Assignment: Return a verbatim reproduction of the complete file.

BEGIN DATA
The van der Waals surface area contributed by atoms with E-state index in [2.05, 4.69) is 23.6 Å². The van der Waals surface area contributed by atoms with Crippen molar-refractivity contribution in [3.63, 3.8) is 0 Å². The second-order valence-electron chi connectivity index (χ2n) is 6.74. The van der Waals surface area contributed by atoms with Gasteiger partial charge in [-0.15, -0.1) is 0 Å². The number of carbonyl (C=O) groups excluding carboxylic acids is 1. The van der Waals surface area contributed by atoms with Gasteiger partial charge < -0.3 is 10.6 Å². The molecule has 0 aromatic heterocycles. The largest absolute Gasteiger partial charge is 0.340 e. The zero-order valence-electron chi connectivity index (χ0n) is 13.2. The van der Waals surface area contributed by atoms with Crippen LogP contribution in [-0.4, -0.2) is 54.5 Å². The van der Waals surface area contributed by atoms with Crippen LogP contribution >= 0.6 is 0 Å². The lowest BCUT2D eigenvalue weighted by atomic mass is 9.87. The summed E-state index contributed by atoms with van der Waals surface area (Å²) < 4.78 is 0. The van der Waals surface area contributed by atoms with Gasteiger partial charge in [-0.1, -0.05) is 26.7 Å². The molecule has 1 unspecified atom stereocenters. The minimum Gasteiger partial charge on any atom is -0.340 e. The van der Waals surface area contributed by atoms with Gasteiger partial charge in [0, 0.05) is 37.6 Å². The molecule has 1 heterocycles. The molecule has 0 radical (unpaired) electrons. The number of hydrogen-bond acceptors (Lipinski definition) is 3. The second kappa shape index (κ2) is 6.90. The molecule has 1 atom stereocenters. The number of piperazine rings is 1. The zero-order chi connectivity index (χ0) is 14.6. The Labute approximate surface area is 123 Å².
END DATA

The van der Waals surface area contributed by atoms with E-state index in [2.05, 4.69) is 23.6 Å². The van der Waals surface area contributed by atoms with Crippen molar-refractivity contribution in [3.63, 3.8) is 0 Å². The second-order valence-electron chi connectivity index (χ2n) is 6.74. The van der Waals surface area contributed by atoms with Gasteiger partial charge in [-0.15, -0.1) is 0 Å². The number of carbonyl (C=O) groups excluding carboxylic acids is 1. The van der Waals surface area contributed by atoms with Gasteiger partial charge < -0.3 is 10.6 Å². The molecule has 0 aromatic heterocycles. The largest absolute Gasteiger partial charge is 0.340 e. The zero-order valence-electron chi connectivity index (χ0n) is 13.2. The van der Waals surface area contributed by atoms with Crippen LogP contribution in [-0.4, -0.2) is 54.5 Å². The van der Waals surface area contributed by atoms with Crippen LogP contribution >= 0.6 is 0 Å². The lowest BCUT2D eigenvalue weighted by atomic mass is 9.87. The summed E-state index contributed by atoms with van der Waals surface area (Å²) < 4.78 is 0. The van der Waals surface area contributed by atoms with Gasteiger partial charge in [-0.1, -0.05) is 26.7 Å². The molecule has 1 unspecified atom stereocenters. The minimum Gasteiger partial charge on any atom is -0.340 e. The van der Waals surface area contributed by atoms with Gasteiger partial charge in [0, 0.05) is 37.6 Å². The molecule has 1 heterocycles. The molecule has 0 radical (unpaired) electrons. The number of hydrogen-bond acceptors (Lipinski definition) is 3. The second kappa shape index (κ2) is 6.90. The molecule has 1 atom stereocenters. The number of piperazine rings is 1. The zero-order chi connectivity index (χ0) is 14.6. The Labute approximate surface area is 123 Å².